The chief medical officer of Forge Biologics discussed the potential advantages of the investigational combination therapy approach.
“Our hypothesis was that if we treat the patients during this time of myeloablation, we will get less antibody response, and possibly even prolong the therapeutic effect of the gene therapy because we wouldn't have the challenge of the antibodies... And until now, we haven't seen any antibodies, which again, is really encouraging.”
Forge Biologics’ FBX-101 (AAVrh.10-GALC), an investigational gene therapy intended to address unmet needs for patients with Krabbe disease, is currently being evaluated in the phase 1/2 RESKUE clinical trial (NCT04693598). Participants in the trial receive a dose of the gene therapy after first being treated with hematopoietic stem cell transplantation (HSCT), the current standard of care for infants with Krabbe disease.
Maria Escolar, MD, chief medical officer, Forge Biologics, presented data from the first 2 children treated in the trial at the 29th Congress of the European Society of Gene & Cell Therapy (ESGCT), held October 11-14, 2022, in Edinburgh, Scotland.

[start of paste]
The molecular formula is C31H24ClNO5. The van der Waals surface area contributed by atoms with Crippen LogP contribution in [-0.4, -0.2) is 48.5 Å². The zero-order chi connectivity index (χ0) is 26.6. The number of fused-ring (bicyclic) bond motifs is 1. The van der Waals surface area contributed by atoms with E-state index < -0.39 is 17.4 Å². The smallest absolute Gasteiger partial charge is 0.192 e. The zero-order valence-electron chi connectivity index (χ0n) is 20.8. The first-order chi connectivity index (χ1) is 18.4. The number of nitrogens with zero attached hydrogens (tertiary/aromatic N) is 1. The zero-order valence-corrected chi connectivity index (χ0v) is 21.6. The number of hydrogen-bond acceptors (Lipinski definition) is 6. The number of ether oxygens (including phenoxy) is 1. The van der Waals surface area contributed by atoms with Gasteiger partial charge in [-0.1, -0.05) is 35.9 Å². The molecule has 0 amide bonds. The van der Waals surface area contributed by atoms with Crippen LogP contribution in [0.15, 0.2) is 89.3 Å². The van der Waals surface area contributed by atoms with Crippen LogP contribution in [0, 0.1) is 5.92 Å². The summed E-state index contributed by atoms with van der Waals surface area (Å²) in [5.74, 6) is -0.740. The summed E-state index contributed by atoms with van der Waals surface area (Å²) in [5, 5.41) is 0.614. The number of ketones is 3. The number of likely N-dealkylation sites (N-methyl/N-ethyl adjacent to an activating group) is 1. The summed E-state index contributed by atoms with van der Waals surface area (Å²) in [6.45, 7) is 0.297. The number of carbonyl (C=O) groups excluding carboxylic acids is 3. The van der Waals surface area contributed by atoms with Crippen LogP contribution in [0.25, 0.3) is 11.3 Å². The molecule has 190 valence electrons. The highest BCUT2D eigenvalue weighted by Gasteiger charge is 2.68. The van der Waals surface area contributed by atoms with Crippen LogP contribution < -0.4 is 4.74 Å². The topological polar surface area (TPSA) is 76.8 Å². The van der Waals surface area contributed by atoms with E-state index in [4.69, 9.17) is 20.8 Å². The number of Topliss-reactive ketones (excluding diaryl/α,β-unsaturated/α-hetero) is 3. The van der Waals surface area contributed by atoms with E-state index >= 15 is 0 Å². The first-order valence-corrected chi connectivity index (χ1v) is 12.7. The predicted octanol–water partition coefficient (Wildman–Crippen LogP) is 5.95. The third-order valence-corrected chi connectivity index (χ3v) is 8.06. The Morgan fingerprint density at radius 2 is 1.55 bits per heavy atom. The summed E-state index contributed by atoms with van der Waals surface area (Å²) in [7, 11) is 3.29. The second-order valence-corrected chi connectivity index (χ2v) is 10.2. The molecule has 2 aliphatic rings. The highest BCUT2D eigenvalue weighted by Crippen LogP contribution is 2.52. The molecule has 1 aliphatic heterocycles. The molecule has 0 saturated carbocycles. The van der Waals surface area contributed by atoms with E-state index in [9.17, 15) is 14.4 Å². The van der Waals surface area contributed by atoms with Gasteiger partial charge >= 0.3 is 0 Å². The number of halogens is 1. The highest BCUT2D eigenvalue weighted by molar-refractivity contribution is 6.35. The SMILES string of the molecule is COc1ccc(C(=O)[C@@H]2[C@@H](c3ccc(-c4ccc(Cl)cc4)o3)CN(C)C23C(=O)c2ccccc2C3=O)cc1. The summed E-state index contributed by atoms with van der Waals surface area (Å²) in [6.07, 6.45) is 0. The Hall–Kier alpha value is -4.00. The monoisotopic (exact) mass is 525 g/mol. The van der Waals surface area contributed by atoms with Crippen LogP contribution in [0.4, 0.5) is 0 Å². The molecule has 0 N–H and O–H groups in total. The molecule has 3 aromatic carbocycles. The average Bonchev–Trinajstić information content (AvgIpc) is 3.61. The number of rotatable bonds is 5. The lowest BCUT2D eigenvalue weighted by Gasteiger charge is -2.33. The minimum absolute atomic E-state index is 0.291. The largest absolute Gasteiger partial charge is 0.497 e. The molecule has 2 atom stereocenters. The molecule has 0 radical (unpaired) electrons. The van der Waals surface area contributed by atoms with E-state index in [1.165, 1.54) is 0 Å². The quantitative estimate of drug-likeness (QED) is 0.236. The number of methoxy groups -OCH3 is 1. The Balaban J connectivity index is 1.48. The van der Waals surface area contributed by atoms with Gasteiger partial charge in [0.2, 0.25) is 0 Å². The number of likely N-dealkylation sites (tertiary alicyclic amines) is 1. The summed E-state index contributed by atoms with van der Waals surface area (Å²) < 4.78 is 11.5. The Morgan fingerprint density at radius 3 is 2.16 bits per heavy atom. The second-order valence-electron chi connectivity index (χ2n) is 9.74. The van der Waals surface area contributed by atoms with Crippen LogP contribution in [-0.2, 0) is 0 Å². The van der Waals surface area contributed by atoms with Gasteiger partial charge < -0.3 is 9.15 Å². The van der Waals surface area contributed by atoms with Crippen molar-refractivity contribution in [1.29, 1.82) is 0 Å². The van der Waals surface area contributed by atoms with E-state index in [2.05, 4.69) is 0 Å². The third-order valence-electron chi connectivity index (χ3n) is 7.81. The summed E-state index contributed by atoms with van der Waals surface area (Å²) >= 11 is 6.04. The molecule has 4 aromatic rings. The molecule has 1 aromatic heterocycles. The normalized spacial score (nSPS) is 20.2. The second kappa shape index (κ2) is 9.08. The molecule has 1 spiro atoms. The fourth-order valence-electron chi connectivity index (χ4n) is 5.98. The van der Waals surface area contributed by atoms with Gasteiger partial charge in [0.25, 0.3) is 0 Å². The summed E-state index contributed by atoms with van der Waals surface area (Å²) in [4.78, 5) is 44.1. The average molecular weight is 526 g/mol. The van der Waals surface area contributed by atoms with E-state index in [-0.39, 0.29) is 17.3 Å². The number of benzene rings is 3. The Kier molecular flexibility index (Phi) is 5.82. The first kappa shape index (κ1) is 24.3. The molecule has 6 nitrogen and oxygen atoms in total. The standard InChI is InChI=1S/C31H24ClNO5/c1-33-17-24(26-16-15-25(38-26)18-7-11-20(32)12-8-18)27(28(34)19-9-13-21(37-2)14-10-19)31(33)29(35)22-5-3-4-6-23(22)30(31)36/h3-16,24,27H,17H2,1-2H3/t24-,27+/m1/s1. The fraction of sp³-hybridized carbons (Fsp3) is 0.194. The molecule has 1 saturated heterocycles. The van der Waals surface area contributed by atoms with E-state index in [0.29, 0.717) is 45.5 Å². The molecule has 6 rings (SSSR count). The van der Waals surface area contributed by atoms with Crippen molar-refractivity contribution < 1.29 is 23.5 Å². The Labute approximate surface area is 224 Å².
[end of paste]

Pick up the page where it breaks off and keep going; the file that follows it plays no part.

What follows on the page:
In an interview with CGTLive, Escolar discussed the rationale behind the combination therapy approach used in the trial, noting that due to the small window of ideal efficacy for the standard of care, it would not be practical to delay HSCT until after gene therapy administration. She also pointed out the potential benefits of myeloablation during HSCT for preventing an immune response during subsequent administration of the gene therapy. Furthermore, Escolar discussed a synergistic benefit to survival from the combination of HSCT and gene therapy seen in preclinical animal models which the clinical trial investigators hope to replicate for patients. She concluded by outlining the future plans for the clinical evaluation of FBX-101 and noted the importance of expanding newborn screening for Krabbe disease, which is currently only conducted in 10 states in the United States.